A nutritionist with type 1 diabetes shares the top 5 'food swaps' she eats to manage her blood sugar

A nutritionist with type 1 diabetes shares the top 5 ‘food swaps’ she eats to manage her blood sugar

More than 11% of Americans have diabetes, which occurs when the pancreas does not produce enough insulin to regulate blood sugar levels.

As a nutritionist who has been living with type 1 diabetes for more than 30 years, I’ve found that having diabetes doesn’t mean you have to completely stop eating what you enjoy. Managing blood sugar is often more about making small food swaps, or adding, rather than eliminating, certain foods.

For example, you can still eat carbs, but you also need to add protein, a small amount of healthy fats and plenty of fiber. Protein, fat and fiber all moderate how quickly food is digested, which is helpful in balancing blood sugar levels.

Here are the foods I eat — and the foods I try to cut back on — to help manage my diabetes:

1. Bean-based or vegetable pasta

Turning vegetables into noodles using a spiralizer is a great way to increase your fiber and vitamin intake.

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Wheat-based pasta is mostly carbohydrates, and it can lead to a blood sugar spike if eaten in large portions on its own.

Instead, I’ll opt for bean-based pasta or a vegetable pasta. Turning vegetables (e.g., carrots, zucchini and sweet potatoes) into noodles using a spiralizer is a great way to increase your fiber and vitamin intake.

If you do choose to eat traditional pasta, whether it’s gluten-free or wheat-based, be sure to add lots of protein and fiber to your dish. I recommend poultry, fatty fish like salmon and beans, and vegetables like kale, peppers, onions and broccoli.

2. Riced broccoli, zucchini or chickpeas

As a substitute for grain rice, try riced broccoli, mushrooms, zucchini, chickpeas or cauliflower. These are fiber-rich and gentler on blood sugar.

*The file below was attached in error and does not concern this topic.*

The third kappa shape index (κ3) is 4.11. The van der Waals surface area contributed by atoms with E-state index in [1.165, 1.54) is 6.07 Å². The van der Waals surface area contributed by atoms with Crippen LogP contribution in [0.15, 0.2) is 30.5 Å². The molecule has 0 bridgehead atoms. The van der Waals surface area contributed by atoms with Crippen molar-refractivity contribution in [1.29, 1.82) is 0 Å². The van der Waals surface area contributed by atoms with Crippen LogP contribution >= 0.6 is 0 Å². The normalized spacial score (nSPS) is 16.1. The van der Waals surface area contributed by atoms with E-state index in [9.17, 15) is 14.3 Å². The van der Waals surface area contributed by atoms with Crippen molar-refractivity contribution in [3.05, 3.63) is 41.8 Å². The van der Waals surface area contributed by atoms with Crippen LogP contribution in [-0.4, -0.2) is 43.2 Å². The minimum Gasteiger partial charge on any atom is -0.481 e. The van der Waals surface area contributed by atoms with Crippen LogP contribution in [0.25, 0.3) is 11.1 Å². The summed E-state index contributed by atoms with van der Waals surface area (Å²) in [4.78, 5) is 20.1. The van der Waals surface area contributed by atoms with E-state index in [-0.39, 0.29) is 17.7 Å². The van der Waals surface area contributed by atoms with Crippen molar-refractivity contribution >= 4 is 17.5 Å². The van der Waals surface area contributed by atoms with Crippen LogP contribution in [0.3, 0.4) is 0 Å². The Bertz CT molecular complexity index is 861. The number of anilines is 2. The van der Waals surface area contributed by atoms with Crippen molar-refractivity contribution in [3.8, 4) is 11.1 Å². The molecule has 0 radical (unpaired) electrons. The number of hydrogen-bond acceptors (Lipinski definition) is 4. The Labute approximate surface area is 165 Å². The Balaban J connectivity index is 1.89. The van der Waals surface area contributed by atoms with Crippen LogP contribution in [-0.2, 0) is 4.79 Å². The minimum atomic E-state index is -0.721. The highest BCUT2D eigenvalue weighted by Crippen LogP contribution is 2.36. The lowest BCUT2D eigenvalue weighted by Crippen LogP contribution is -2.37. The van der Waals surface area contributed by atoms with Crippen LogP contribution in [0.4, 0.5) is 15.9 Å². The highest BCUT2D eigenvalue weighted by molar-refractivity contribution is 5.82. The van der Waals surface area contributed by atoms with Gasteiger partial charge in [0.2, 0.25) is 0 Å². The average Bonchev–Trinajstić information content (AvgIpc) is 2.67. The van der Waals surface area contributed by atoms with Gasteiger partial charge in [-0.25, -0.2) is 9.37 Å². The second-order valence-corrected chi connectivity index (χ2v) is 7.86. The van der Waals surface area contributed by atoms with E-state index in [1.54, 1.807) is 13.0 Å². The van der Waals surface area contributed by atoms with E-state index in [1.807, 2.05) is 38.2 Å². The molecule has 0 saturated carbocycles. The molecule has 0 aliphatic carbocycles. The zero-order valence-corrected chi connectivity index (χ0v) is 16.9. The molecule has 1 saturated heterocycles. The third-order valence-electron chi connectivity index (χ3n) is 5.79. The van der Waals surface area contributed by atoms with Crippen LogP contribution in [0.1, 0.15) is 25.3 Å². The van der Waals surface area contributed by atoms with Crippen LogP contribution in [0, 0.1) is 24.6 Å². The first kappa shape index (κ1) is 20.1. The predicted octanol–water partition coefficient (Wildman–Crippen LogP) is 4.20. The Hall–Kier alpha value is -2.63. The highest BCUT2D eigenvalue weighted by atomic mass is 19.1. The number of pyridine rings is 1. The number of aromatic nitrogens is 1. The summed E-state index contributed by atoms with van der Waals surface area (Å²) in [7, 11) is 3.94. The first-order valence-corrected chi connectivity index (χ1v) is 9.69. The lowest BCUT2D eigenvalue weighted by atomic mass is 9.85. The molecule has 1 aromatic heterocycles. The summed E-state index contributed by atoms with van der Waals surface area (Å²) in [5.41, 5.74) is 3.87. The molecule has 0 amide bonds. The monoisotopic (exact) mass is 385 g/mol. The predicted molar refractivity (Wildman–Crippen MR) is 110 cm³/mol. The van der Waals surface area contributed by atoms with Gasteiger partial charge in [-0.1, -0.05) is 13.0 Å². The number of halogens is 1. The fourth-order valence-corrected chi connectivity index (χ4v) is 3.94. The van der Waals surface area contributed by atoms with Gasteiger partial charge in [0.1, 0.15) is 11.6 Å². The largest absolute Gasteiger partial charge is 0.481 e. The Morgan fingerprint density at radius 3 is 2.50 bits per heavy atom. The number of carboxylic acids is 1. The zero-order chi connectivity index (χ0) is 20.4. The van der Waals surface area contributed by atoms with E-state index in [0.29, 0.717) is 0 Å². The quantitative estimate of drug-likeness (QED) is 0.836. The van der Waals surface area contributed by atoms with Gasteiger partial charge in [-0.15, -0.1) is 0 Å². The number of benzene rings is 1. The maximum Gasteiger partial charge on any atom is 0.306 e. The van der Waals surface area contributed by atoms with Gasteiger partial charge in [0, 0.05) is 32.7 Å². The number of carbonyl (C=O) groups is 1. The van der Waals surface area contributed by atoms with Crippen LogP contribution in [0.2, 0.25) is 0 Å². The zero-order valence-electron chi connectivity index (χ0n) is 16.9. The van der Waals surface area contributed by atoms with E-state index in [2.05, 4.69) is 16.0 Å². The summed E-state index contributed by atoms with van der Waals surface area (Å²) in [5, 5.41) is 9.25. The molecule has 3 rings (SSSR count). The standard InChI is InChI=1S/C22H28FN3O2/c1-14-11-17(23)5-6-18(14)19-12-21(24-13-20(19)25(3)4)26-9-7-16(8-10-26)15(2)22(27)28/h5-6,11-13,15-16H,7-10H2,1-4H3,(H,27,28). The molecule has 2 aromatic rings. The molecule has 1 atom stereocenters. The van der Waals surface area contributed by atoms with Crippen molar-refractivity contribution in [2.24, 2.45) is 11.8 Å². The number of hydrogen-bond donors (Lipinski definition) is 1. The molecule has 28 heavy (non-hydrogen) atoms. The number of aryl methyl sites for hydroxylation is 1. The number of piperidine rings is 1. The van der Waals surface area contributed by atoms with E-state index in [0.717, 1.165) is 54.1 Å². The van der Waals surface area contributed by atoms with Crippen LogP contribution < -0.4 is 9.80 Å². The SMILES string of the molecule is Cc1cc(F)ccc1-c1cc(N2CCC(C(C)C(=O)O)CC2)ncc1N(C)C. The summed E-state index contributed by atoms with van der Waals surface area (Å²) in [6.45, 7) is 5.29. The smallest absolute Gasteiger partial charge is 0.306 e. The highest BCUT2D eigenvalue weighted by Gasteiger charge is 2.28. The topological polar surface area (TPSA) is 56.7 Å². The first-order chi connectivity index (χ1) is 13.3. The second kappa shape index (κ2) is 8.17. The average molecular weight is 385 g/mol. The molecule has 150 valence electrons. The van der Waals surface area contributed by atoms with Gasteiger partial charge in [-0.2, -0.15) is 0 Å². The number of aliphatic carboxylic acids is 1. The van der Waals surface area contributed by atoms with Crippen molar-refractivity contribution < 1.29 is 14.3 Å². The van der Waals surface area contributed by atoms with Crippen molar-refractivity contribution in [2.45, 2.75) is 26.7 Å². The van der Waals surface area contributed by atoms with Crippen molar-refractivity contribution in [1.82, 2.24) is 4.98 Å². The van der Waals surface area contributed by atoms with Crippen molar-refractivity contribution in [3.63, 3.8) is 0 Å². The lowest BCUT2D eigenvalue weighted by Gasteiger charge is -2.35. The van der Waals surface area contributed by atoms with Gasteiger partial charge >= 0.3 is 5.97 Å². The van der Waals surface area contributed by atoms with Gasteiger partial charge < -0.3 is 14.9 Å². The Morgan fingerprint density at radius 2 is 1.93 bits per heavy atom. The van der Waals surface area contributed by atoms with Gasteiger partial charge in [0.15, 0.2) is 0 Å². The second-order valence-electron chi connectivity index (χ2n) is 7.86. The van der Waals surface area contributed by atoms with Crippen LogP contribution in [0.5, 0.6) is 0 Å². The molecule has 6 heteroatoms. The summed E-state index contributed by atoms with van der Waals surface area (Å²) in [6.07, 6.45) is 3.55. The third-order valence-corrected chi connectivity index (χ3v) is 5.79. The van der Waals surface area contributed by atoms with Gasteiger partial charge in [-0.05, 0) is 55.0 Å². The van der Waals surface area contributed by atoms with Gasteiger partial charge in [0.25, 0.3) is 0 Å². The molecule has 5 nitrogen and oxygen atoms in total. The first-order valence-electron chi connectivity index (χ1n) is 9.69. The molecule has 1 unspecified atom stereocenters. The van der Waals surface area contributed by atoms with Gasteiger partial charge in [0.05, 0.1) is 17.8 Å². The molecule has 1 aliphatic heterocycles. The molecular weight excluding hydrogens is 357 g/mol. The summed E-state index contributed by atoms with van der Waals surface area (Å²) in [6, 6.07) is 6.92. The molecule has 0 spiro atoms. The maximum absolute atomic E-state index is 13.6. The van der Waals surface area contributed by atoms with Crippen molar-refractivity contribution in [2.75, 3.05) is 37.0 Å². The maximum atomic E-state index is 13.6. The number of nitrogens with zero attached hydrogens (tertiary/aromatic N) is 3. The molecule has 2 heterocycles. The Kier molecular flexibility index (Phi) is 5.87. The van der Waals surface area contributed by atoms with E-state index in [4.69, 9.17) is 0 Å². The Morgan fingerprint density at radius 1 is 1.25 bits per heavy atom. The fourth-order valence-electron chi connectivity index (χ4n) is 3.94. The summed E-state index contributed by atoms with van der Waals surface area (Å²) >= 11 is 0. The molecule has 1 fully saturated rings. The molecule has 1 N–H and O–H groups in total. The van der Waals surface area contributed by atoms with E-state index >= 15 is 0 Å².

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As a substitute for grain rice, try riced broccoli, mushrooms, zucchini, chickpeas or cauliflower. These are fiber-rich and gentler on blood sugar.

Brown rice is a common substitute for white rice in diabetes diet plans, but the carbohydrate amounts in both are actually pretty similar. And the small amount of additional fiber you get from brown rice isn’t typically enough to have a significant impact on blood sugar levels.  

So, just as with pasta, when you want to enjoy some rice, just be mindful of your portion size and pile on the protein, fat and fiber (e.g., from nuts, veggies, fish, or beans).

3. Almond, coconut or oat flour

To make these chocolate chip almond butter breakfast bars, I use a combination of ground up oats (or oat flour) and almond flour. This combo creates a more blood sugar-friendly flour that also gives a great fluffy texture!

Mary Ellen Phillips

Instead of using traditional flour when baking or cooking, I’ll opt for blood sugar-friendly flour made from almonds, coconuts or oats.

One of my favorite tricks is to use a blend of almond flour and oat flour. The resulting flour is lower in carbohydrates and higher in fiber and protein than wheat flour.

And it’s equally tasty: This chocolate chip almond butter breakfast bars recipe is delicious!

4. Breakfast cereals with protein and fiber

Breakfast cereal can do a number on your blood sugar if you’re not careful. Instead of choosing cereals with large amounts of added sugars, opt for brands that have more fiber and protein.

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Breakfast cereals can do a number on your blood sugar if you’re not careful. Instead of choosing cereals with large amounts of added sugars, choose brands that have more fiber and protein.

My recommendation for a high-fiber, low-sugar option: bran flakes. With about five grams of fiber per serving, this type of cereal contains 19 grams of net carbs per 3/4th cup serving, making it lower in carbohydrates than many breakfast cereals.

A bonus: The added fiber is beneficial to digestive health, heart health and weight management.

5. Fruits low in sugar

Berries are delicious and also low in sugar.

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Many people with diabetes are told they should avoid fruit. But there’s often no reason to eliminate entire food groups, especially something as nutritious and tasty as fruit.

I always go for fruits low in sugar, such as berries, kiwi, melon and citrus. Watermelon is great, too, if consumed in moderation. One cup of diced watermelon has less than 10 grams of sugar.

If you want to eat fruits that are higher in sugar like bananas or mangos, enjoy them with a source of protein, like peanut butter, cheese or plain yogurt.  

Mary Ellen Phipps is a registered dietitian, nutritionist and founder of Milk and Honey Nutrition. She is also the author of “The Easy Diabetes Desserts Cookbook: Blood Sugar-Friendly Versions of Your Favorite Treats,” and a writer for HealthDay. Follow her on TikTok and Instagram.

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